When Conner arrived at the gas station, he exited the car with a speed that surprised even him. He took a few quick steps, almost at a run, before turning back towards the car. Under the garish sodium lights of the service station, the little blue sedan was a sickly greenish gray. It looked squat and malign in its stillness. The throbbing headache at the base of his skull seemed to diminish with every step and he began to catch his breath.

He took the phone from his pocket and raised it high into the night sky, waving it from side to side like a semaphore flag. Nothing. The signal meter defied him by remaining empty. Not even a flashing roaming message. Conner scowled at the phone and thrust it back into his pocket.

He glanced around the station, two solitary pumps and a closed convenience market. An isolated island of pale yellow light in the dark of the North Carolina forest. The silhouettes of trees bit into the starry night sky, surrounding him like a ring of teeth. The grating hum of electricity mingled with the crackling of insects from the woods beyond, drifting in the warm summer night air.

Jutting from the side of the shuttered market was a scraped and listing pay phone, its metal stalk visibly bent from some long ago impact. Conner approached it, digging a pair of quarters from his pocket, and gripped the scarred plastic handset. For a moment, nothing happened. The sense of isolation deepened, like the ground being pulled out from under him, and the panic returned. A series of quick clicks bit into his ear and the dial tone chimed. His fingers felt numb as he dialed.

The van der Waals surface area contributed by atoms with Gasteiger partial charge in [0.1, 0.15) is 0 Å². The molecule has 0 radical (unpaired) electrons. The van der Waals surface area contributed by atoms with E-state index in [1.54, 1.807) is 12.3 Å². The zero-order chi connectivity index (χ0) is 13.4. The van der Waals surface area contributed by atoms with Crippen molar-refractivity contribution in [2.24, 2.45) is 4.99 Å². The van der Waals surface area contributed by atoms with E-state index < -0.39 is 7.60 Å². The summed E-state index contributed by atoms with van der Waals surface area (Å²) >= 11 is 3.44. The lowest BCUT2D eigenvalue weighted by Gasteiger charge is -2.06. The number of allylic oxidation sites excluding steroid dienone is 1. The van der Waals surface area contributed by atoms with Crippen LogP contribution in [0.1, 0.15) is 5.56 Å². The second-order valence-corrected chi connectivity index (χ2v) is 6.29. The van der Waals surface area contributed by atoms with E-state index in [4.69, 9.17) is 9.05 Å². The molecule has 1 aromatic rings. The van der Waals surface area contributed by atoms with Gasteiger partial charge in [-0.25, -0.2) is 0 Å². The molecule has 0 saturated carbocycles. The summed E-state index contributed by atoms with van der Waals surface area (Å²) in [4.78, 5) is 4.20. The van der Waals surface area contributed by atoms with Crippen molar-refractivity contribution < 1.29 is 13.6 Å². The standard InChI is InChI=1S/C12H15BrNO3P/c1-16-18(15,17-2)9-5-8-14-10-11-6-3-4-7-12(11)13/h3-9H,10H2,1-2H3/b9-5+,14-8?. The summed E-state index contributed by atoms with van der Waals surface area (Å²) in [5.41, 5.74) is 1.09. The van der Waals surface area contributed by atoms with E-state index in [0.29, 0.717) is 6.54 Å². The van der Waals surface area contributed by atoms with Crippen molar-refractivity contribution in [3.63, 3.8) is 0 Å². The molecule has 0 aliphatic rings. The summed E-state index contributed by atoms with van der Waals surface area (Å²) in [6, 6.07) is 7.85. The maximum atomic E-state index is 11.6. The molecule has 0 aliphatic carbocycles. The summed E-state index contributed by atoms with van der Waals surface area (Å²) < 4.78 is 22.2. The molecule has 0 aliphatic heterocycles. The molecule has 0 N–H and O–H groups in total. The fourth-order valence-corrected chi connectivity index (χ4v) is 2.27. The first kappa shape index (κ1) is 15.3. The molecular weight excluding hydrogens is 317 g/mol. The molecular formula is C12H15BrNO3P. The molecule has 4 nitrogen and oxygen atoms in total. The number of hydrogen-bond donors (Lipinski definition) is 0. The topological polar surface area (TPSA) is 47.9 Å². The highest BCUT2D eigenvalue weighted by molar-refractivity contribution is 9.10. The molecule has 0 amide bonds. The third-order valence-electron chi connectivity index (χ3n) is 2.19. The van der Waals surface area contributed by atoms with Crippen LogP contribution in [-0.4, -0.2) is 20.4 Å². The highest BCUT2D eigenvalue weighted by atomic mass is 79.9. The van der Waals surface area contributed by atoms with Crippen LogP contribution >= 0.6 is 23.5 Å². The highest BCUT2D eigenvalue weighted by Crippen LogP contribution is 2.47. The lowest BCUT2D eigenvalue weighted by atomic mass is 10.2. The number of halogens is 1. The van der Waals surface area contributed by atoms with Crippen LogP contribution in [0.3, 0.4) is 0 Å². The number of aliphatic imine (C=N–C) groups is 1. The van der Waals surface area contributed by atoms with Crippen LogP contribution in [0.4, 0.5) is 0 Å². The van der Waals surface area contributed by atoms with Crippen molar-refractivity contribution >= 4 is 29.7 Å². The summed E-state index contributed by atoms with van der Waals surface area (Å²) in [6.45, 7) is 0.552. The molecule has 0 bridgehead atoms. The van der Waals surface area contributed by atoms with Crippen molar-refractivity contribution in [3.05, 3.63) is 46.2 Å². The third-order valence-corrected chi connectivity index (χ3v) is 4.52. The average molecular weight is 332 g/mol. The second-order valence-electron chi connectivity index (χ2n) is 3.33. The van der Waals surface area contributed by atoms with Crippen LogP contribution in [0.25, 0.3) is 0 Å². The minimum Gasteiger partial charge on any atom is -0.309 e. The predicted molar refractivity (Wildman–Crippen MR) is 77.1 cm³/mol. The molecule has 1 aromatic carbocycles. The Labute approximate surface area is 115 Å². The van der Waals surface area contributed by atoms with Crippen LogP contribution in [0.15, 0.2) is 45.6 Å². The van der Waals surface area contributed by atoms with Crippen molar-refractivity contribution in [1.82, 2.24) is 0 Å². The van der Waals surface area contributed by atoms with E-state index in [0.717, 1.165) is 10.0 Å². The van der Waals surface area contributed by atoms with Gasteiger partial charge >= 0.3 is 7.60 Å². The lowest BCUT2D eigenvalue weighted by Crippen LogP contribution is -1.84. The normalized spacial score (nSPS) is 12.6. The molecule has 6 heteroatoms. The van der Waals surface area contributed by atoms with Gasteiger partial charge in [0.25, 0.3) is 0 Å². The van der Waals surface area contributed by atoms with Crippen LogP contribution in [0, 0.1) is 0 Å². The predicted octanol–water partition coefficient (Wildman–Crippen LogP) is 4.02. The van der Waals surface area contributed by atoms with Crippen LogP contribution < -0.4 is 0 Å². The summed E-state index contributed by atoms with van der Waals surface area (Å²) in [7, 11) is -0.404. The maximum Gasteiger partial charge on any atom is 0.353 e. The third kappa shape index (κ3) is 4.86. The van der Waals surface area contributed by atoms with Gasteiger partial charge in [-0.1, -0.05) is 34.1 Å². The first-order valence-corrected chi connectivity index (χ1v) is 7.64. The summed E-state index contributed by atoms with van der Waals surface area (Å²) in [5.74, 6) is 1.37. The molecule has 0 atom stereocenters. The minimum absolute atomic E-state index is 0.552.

Even at a few hours past midnight, Reynolds answered on the first ring.

Continue reading “Roadwork”


Metapost: Let’s be honest for a moment…

The mundane world intervenes, far more than we’d all like.

Work and life have been fruitful, but aggressive and needy, and I haven’t been able to write lately. But, after a long, nighttime drive through a remote forest, listening to an excellent podcast (Radiolab – Afterlife), I’m brimming with the need again. When the need is great, it carves out time for itself.

The piece I’ve been readying, “The Watcher”, is swelling to novella length, and I’m setting it aside for the moment to chase the thrill of finishing something.

I’ll have a new story up by the end of next weekend, “Roadwork”, a very simple little piece more like the stories I used to write on a weekly schedule. Finally, before the end of the year, I’ll have a nebulous and… self indulgent meditation on death and mortality, called “Shiva”.

I’m setting out this schedule not only as a promise, but as a threat to myself, a backup copy of obligations. Deadlines are the best friend art ever had.

See you soon.